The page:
Andover Town Council is set to become more transparent following the acceptance of its latest audit.

Councillors at the extraordinary meeting on March 4 were told that a plan to bring the council’s website into line with regulations on transparency would be brought to the next meeting of the council for approval.

The council has not met the requirements of the regulations, such as publishing information about tenders and spending over £500, since their introduction in 2015. Failing to follow these rules can lead to central government withholding funds from local authorities, though this threat has very rarely been put into practice.

Councillors met at the extraordinary meeting on Thursday, March 4, to deal with “urgent business matters” before the end of the financial year.

The first of these was to accept the internal audit report and action plan. Part of this was held in public, while the remainder was held in confidential session.

During debate on the report, Cllr David Coole queried steps being taken to meet the council’s transparency obligations, which the report noted had not been met, and asked for clarification.

He said: “That regulation is a really a list of things that have to be put on the website so I’m slightly confused in the recommendation in the box.”

In response, the deputy town clerk, Tor Warburton, said: “This is regarding the website accessibility so I have been working with and our website provider to ensure our website complies with accessibility regulations.

“I have just tonight got a quote in that will be taken to the next council to get that work done so we are compliant.”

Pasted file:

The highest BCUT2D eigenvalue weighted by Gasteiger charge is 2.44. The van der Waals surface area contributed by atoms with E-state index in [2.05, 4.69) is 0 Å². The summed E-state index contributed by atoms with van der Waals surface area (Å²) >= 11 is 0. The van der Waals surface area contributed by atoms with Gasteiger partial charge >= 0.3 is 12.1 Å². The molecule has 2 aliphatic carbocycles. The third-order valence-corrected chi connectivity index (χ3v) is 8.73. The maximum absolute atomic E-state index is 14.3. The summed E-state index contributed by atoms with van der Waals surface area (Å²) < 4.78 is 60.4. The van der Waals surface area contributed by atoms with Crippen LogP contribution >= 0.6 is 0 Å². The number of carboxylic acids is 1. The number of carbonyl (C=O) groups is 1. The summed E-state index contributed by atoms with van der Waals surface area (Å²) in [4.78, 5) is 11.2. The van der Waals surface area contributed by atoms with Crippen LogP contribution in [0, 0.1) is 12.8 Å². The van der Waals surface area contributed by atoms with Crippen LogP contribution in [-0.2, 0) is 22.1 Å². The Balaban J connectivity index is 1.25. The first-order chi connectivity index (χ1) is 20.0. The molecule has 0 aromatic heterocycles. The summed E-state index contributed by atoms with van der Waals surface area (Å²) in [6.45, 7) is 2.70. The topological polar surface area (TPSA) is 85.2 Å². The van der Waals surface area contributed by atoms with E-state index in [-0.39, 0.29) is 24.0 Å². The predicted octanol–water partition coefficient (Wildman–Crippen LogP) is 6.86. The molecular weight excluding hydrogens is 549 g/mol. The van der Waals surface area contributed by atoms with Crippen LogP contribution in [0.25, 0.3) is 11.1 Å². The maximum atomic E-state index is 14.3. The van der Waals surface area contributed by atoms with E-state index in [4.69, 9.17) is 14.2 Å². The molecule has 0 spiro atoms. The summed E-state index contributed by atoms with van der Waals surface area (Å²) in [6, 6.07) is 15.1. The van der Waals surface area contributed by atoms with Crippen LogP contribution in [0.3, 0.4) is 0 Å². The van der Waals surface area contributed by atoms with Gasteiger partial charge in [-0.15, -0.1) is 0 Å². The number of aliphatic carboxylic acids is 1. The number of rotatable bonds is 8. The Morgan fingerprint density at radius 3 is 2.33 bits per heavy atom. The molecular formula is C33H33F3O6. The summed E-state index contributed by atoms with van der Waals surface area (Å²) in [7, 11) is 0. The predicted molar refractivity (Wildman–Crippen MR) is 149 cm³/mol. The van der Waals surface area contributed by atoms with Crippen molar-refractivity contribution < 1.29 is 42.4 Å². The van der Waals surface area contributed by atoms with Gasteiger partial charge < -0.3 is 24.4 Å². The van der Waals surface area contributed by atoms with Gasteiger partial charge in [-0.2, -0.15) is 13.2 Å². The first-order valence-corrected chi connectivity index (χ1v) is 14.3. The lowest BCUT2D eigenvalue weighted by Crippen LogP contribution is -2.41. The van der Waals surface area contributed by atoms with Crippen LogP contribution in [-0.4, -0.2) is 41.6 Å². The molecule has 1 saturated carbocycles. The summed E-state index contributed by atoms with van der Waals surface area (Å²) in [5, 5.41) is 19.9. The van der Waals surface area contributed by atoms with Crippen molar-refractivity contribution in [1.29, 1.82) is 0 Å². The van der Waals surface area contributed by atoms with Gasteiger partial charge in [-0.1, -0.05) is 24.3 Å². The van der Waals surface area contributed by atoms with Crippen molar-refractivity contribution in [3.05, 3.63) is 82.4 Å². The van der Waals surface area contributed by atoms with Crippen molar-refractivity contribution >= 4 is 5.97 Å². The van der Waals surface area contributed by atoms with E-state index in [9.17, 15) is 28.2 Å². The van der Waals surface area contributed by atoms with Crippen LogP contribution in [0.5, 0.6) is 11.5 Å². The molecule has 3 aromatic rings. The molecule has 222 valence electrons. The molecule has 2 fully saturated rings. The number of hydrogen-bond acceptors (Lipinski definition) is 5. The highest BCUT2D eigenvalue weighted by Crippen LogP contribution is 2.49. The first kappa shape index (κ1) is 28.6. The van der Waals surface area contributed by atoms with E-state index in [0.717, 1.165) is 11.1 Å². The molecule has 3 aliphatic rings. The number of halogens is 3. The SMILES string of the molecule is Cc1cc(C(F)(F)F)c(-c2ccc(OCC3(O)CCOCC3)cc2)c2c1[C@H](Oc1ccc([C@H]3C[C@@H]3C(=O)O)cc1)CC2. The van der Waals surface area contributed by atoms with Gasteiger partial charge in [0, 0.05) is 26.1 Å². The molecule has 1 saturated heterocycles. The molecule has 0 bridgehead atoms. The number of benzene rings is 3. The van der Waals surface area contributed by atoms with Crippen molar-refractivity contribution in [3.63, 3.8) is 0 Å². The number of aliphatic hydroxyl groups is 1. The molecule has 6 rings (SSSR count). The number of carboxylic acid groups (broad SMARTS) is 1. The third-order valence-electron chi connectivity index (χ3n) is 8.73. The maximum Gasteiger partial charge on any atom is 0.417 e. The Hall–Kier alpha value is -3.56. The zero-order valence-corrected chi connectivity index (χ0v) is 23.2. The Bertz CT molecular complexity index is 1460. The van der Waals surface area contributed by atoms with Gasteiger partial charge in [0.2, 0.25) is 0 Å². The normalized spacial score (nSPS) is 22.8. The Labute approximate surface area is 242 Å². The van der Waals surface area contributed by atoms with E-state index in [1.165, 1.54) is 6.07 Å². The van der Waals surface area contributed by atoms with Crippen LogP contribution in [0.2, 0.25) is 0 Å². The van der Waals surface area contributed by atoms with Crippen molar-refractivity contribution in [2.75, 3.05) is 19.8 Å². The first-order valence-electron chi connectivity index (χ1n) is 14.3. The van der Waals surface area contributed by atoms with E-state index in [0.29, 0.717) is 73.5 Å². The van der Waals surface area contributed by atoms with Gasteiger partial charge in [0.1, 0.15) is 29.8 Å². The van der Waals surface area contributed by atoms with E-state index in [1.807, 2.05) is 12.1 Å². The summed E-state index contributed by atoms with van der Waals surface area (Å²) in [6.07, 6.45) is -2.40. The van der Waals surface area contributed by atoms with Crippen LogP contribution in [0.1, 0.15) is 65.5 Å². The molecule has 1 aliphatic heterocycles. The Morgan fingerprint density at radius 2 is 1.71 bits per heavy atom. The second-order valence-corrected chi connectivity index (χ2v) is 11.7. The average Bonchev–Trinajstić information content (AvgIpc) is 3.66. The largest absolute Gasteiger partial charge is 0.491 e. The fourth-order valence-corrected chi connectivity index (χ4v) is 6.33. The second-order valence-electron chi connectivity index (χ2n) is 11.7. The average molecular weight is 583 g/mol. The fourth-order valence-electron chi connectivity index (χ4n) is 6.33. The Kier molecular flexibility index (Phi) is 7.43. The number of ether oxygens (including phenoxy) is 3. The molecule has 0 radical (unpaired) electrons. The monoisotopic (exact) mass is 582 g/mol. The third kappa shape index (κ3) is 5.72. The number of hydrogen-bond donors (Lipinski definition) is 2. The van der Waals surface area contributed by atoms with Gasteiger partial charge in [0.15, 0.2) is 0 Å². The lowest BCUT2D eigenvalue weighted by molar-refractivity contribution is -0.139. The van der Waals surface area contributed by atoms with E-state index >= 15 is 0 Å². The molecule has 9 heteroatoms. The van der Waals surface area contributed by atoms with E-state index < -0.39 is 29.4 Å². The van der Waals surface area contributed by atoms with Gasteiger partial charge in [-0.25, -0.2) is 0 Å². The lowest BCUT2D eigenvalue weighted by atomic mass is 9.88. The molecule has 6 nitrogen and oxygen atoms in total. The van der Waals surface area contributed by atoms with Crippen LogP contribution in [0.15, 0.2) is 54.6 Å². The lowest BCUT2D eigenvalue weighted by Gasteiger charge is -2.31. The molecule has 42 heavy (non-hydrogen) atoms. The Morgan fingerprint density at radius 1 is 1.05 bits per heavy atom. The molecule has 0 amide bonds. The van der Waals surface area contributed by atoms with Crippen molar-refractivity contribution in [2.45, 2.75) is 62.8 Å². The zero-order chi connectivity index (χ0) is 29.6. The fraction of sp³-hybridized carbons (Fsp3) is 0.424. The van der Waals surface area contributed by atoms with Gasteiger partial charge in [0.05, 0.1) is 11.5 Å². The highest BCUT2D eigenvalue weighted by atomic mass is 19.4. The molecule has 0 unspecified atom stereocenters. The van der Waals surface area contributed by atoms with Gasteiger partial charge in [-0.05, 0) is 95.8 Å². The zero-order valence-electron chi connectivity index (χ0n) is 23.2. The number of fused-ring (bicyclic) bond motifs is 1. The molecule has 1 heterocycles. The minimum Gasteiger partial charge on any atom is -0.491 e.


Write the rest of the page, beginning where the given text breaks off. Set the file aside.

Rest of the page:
Under the Local Government Transparency Code, councils of all sizes must publish information on all expenditure over £500, the use of Government Procurement Cards and details of contract tenders over £5,000, while other information, such as grants made to voluntary organisations, must be published every year.

Failure to be transparent has seen the UK government take action against local authorities in the past, with the Department for Communities and Local Government (now the Ministry of Housing, Communities and Local Government) saying it would withhold certain funding from Rother District Council in 2014 over allegations it was not complying with regulations.

Following debate on the motion, councillors voted to accept the report and action plan, with Cllrs Coole, Barbara Long, Jason Sangster, Luigi Gregori, Richard Rowles and Robin Hughes voting in favour. Cllrs Christopher Ecclestone and Rebecca Meyer voted against.

After postponing discussion of the Corporate Risk Assessment to the following meeting, the council passed a resolution to exclude the press and public to discuss confidential aspects of the report.